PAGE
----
I can't stop loving you. You are my heart's treasure. But I lost you. Now I am coming back for you...I am going to send my Messenger - The Promised One. The One you have been waiting for. The Rescuer. He is coming. So, get ready!

It had taken centuries for God's people to be ready, but now the time had almost come for the best part God's plan.

God himself was going to come. Not to punish his people - but to rescue them.

God was getting ready to wipe away every tear from every eye.

And the true party was just about to begin..."

From The Jesus Storybook Bible, written by Sally Lloyd-Jones

occ follow-up.

Sunday was the last day for our church to turn in Operation Christmas Child shoeboxes, and we showed this video of the kids filling their boxes:

(By the way, I love that song - isn't it just perfect? And you know my obsession with Christmas music.)

Altogether, including many boxes created by Dev and Joel's daughter and her friends at college, we donated 62 boxes.

a different perspective.

I'm visiting my sister Kelli at her (kind of) new place in Baltimore for the night, before heading to Frederick for the rest of week for Thanksgiving with my family. We spent some time walking around Federal Hill, checking out the Cross Street Market and stopping in the only store still open that looked interesting.

It was this little place with a French name and a British owner. We talked for a while about Thanksgiving, about the flowers we had bought for Mom and who was making what part of the meal, when he reminded us that Thanksgiving is an American holiday.

"Of course, we don't celebrate Thanksgiving," he said. "Well, we do, just on another day. July 4th."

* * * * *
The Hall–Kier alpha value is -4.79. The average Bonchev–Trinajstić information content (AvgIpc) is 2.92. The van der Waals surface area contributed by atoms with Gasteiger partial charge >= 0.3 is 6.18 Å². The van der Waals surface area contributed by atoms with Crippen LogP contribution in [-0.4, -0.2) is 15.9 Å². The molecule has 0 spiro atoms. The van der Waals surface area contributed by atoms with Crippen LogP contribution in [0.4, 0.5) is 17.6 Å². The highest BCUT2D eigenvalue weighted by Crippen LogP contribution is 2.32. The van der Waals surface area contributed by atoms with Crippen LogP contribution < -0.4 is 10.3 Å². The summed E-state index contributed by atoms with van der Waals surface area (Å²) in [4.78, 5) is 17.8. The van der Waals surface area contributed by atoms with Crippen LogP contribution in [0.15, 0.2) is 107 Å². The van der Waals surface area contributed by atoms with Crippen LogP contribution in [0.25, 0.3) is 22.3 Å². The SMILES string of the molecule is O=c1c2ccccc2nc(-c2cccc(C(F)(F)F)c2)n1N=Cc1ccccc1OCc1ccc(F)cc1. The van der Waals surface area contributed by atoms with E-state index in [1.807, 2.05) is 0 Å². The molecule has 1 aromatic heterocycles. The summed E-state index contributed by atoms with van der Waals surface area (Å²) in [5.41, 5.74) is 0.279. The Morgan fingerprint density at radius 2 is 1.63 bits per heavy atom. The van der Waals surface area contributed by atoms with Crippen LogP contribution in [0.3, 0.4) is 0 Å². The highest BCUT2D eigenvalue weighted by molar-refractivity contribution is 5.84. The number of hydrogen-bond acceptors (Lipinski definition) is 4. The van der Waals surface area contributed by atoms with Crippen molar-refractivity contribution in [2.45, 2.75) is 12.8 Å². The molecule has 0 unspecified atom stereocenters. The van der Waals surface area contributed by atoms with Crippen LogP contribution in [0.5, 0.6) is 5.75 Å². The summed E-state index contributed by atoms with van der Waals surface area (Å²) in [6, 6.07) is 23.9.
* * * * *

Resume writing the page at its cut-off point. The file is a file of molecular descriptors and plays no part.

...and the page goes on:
Um, you know we're Americans, right?

pumpkin pie.

I'm not a pie person. I'm actually not much of a dessert person, though once in a while I just really, really want some chocolate. Especially if it comes wrapped around fruit, like these:

(Royal Fruit Chocolates, from Harry and David)

But, my sister really wanted a real pumpkin pie this Thanksgiving, made from a real pumpkin (not canned). So, my friend Teresa told me how to cook a pumpkin (and then got me another one after the first one was a complete fiasco, and believe me, that's a lot of work for a fiasco). Then, I baked a pie yesterday as a trial run, then took it to a bunch of people who actually know good pumpkin pie, and will be honest with me if mine wasn't. I think I found a winner - thanks to Robbie, who provided the recipe (even if his wife says that my pie was better than his).

I'll know Thursday if it passes my sister's inspection.

Here are instructions for making pumpkin puree (though I just kind of mashed it up with a potato masher, and it didn't turn out nearly this liquid-y).

And here's the recipe:

Pumpkin Pie

1 cup sugar
1/2 tsp salt
1 1/2 tsp cinnamon
1/2 tsp nutmeg
1/2 tsp ginger
1 1/2 cup cooked pumpkin
1 2/3 cup evaporated milk